MRS. HENRY THIEDE From the Two Rivers Reporter, Saturday, Dec. 13, 1913: OLD TIMERS - (photo with article) The cruel hand of war parted many loving hearts forever when the boys of '61 and '62 set out in answer to Lincoln's call for volunteers. Among those who responded to that call was Henry Mandel. He had been married two years before to Fredericka Schwantes. He and two of his brothers enlisted in company D 27th Regiment, Captain Rankin in 1862. He never came back. Fatally wounded in battle he died in the hands of the enemy and his remains were interred in far away Kansas. Henry Thiede who had served four years in the Civil war then became married to Mrs. Mandel in 1867. Mrs. Thiede who is in good health at 76 came to this vicinity in 1856 with the entire Schwantes family consisting of six boys, four boys, the father and mother. The father bought a farm of eighty acres a few miles west of here soon after. He was proprietor of a hotel in Pomern, Regen Walde, Germany where Mrs. Thiede was born. To satisfy his children who did not like the business he sold out for a good price and they emigrated to America. Left alone during the war with her two babies Fred and Henry who are now upright citizens of this vicinity, Fredericka went back to live with her father on his farm. The Schwantes boys, Carl, August, Fred and William had all gone to the war and she and her sister helped harvest the crops and did all they could to take their place. There was much work to do. And besides, they made home spun garments which they gave in exchange for help in farm work from the neighbors. The Thiedes lived on a farm a few miles north of this city for eight years and then sold out and took up their residence in Two Rivers. Here the family has since resided. Since the death of Mr. Thiede eight years ago Mrs. Thiede has lived with her son Ernst, contractor.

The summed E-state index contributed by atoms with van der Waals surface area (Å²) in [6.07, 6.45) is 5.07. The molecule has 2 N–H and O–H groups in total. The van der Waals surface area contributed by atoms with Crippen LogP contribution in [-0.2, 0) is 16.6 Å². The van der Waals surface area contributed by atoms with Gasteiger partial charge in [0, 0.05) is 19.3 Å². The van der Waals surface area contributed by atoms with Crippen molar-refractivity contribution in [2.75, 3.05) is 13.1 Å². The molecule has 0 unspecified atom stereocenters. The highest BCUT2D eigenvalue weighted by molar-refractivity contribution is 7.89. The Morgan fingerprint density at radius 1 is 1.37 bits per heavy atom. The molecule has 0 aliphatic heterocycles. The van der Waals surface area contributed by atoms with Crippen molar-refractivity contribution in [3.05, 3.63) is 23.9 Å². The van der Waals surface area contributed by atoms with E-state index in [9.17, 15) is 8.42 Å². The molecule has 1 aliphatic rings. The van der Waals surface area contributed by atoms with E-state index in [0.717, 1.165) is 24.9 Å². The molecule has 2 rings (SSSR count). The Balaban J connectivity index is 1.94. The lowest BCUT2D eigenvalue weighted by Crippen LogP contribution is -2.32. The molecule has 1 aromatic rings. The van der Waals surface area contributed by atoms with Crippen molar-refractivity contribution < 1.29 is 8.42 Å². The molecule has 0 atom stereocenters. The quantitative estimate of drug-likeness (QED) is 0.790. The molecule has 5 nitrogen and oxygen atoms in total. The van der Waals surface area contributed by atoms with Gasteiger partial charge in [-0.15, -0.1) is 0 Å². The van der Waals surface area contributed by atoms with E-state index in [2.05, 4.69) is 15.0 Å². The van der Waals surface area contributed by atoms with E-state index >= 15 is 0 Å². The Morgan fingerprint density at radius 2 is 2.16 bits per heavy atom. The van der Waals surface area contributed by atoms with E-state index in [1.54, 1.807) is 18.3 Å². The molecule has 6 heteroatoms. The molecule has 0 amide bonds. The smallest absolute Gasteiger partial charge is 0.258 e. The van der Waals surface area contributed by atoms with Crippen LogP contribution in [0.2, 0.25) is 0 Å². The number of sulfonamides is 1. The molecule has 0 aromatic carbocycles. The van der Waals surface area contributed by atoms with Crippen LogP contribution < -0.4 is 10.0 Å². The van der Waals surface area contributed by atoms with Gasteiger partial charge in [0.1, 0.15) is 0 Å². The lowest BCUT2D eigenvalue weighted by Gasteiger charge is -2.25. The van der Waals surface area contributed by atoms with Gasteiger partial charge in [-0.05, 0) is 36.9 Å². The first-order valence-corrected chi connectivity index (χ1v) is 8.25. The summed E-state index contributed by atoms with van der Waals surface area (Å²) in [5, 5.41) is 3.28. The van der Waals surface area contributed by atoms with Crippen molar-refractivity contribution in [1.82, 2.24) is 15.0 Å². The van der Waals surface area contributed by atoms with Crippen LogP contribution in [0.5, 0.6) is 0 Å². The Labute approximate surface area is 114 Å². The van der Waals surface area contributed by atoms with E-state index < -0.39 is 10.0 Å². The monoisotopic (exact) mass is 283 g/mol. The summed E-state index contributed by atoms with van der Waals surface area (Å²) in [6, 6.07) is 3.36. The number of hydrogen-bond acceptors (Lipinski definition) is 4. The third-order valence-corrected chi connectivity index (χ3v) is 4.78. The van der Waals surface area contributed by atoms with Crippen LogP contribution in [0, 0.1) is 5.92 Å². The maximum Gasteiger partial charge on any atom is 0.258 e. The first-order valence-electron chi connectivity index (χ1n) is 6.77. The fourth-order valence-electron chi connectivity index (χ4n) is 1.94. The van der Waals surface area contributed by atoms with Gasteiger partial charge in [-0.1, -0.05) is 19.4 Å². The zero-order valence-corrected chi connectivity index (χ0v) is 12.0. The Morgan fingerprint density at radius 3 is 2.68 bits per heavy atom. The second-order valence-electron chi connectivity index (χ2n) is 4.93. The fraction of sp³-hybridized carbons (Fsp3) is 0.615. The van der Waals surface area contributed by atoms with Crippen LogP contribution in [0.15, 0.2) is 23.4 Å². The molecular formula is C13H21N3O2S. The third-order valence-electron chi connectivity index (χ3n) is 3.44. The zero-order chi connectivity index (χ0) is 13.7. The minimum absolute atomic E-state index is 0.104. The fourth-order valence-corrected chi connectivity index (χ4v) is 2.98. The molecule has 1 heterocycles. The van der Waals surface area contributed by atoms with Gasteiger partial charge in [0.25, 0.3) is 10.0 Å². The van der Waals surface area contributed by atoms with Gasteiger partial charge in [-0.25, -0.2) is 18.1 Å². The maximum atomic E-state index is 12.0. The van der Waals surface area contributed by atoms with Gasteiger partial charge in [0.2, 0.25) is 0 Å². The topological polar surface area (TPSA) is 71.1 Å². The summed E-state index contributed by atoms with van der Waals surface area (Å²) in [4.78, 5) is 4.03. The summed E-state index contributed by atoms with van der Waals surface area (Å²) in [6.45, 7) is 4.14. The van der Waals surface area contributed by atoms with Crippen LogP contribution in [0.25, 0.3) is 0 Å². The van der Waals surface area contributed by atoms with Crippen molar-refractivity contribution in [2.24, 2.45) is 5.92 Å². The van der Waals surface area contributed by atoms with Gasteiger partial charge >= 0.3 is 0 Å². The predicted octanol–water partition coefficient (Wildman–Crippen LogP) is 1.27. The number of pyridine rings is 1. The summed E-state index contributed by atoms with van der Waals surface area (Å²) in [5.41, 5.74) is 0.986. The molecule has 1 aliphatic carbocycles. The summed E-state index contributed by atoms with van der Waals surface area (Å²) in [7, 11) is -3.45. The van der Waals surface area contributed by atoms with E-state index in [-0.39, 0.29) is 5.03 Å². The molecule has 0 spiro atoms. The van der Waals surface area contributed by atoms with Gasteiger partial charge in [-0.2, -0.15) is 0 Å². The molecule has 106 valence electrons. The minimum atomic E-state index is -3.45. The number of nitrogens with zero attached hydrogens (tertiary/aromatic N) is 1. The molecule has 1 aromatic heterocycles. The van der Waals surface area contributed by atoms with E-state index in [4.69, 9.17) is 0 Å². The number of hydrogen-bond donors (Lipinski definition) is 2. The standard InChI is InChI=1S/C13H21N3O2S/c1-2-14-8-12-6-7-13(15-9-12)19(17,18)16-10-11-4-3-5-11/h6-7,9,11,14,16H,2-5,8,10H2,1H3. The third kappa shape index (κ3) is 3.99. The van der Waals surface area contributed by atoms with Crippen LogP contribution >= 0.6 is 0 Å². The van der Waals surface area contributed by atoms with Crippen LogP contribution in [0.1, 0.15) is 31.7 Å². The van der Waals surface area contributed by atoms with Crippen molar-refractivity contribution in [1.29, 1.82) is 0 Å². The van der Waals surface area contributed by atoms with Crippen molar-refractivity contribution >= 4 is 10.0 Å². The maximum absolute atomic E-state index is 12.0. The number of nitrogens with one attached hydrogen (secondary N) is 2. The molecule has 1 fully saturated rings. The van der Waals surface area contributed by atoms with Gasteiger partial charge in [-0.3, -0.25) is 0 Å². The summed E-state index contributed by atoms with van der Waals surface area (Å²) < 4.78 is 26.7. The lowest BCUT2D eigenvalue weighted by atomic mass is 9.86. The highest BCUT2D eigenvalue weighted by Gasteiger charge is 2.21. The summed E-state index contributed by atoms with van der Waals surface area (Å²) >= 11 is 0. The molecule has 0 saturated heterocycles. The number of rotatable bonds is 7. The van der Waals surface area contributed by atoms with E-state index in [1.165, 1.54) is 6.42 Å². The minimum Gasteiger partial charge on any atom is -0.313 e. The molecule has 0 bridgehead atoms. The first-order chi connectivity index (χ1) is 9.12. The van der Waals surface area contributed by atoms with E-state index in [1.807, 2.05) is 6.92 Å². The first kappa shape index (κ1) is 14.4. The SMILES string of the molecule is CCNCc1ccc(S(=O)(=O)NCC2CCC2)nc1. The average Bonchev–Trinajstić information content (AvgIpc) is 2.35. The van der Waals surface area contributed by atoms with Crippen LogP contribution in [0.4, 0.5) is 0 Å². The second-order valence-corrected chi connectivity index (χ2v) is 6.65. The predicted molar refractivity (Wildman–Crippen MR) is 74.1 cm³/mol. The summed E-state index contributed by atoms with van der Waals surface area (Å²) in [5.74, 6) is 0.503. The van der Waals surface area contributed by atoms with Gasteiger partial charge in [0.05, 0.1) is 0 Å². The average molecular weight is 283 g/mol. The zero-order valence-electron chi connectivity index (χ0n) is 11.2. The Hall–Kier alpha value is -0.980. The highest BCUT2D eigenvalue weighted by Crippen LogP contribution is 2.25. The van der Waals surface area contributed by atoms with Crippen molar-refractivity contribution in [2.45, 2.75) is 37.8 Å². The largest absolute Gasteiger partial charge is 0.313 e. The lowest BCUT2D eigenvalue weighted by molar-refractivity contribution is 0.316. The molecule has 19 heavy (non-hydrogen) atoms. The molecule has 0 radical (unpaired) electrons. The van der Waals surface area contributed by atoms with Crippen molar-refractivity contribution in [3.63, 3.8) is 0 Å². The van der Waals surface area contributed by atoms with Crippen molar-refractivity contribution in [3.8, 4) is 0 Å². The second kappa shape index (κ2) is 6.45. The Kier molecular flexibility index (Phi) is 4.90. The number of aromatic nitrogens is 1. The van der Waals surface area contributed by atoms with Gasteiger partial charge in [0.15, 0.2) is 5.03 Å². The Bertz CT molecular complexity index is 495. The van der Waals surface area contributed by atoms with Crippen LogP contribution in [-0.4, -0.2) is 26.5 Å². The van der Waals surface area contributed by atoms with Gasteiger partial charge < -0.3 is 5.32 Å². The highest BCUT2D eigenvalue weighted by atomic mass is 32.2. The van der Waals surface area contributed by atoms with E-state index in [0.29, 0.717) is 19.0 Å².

F F THIELKE In 1906 F.F. Theilke & Son bought their first Guernsey cow from William Morgan, of Cato, Wis. Our Herd consists of 30 pure breds. Primrose 2nd took the honor at the Wisconsin State Fair in 1917; the first prize at the cow testing exhibit and in 1918 she took fifth prize. She produced 8885 pounds of milk, 6.57 test; 583.5 pounds butter fat, and her daughter, Alice, as a 2 year old, produced 9138 poinds of milk, 5.72 test, and 522.4 pounds of butter fat, and as a 3 year old, produced 10833 pounds of milk, 5.83 test, and 617.3 pounds of butter fat. And a grand daughter of Primrose 2nd, Evelyn as a 2 year old, produced 8809 pounds of milk, 5.7 test and 511.5 butter fat in 1920. We had the honor to take the first prize on young herd at the Wisconsin State Fair at Milwaukee, and we also took in 1919, first prize and champion and grand champion on young sire at the county fair in Chilton, Wisconsin.